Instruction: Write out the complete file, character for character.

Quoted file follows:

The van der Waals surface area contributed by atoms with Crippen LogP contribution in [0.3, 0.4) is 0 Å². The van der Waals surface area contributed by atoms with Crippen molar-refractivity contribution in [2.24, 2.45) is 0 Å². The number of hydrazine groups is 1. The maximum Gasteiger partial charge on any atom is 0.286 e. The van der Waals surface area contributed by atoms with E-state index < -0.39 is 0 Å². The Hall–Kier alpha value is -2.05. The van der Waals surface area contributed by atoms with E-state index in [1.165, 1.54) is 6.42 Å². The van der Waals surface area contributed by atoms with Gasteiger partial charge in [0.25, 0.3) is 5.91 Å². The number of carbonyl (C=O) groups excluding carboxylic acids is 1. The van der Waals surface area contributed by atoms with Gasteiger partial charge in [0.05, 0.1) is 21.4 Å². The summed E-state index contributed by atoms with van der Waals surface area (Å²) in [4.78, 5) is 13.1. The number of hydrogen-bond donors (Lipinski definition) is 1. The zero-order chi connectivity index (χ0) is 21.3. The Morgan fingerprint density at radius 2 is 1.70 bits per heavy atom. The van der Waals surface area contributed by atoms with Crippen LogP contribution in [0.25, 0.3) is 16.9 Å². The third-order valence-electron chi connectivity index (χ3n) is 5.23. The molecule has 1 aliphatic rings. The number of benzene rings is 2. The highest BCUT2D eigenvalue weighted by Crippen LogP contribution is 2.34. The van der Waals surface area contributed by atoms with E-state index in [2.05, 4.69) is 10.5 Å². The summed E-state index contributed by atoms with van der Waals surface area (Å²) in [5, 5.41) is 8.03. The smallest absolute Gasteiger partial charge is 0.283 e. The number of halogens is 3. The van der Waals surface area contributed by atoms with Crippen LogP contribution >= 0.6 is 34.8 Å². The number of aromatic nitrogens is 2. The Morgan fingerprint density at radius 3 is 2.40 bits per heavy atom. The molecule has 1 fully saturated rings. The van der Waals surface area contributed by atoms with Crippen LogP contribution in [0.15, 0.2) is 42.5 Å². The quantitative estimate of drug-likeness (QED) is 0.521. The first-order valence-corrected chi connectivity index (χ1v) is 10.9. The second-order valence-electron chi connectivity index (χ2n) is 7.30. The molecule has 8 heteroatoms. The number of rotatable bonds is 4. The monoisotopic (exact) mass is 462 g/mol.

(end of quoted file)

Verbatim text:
The van der Waals surface area contributed by atoms with Crippen LogP contribution in [0.3, 0.4) is 0 Å². The van der Waals surface area contributed by atoms with Crippen molar-refractivity contribution in [2.24, 2.45) is 0 Å². The number of hydrazine groups is 1. The maximum Gasteiger partial charge on any atom is 0.286 e. The van der Waals surface area contributed by atoms with E-state index < -0.39 is 0 Å². The Hall–Kier alpha value is -2.05. The van der Waals surface area contributed by atoms with E-state index in [1.165, 1.54) is 6.42 Å². The van der Waals surface area contributed by atoms with Gasteiger partial charge in [0.25, 0.3) is 5.91 Å². The number of carbonyl (C=O) groups excluding carboxylic acids is 1. The van der Waals surface area contributed by atoms with Gasteiger partial charge in [0.05, 0.1) is 21.4 Å². The summed E-state index contributed by atoms with van der Waals surface area (Å²) in [4.78, 5) is 13.1. The number of hydrogen-bond donors (Lipinski definition) is 1. The zero-order chi connectivity index (χ0) is 21.3. The Morgan fingerprint density at radius 2 is 1.70 bits per heavy atom. The van der Waals surface area contributed by atoms with Crippen LogP contribution in [0.25, 0.3) is 16.9 Å². The third-order valence-electron chi connectivity index (χ3n) is 5.23. The molecule has 1 aliphatic rings. The number of benzene rings is 2. The highest BCUT2D eigenvalue weighted by Crippen LogP contribution is 2.34. The van der Waals surface area contributed by atoms with E-state index in [2.05, 4.69) is 10.5 Å². The summed E-state index contributed by atoms with van der Waals surface area (Å²) in [5, 5.41) is 8.03. The smallest absolute Gasteiger partial charge is 0.283 e. The number of halogens is 3. The van der Waals surface area contributed by atoms with Crippen LogP contribution >= 0.6 is 34.8 Å². The number of aromatic nitrogens is 2. The Morgan fingerprint density at radius 3 is 2.40 bits per heavy atom. The molecule has 1 fully saturated rings. The van der Waals surface area contributed by atoms with Crippen LogP contribution in [0.15, 0.2) is 42.5 Å². The quantitative estimate of drug-likeness (QED) is 0.521. The first-order valence-corrected chi connectivity index (χ1v) is 10.9. The second-order valence-electron chi connectivity index (χ2n) is 7.30. The molecule has 8 heteroatoms. The number of rotatable bonds is 4. The monoisotopic (exact) mass is 462 g/mol.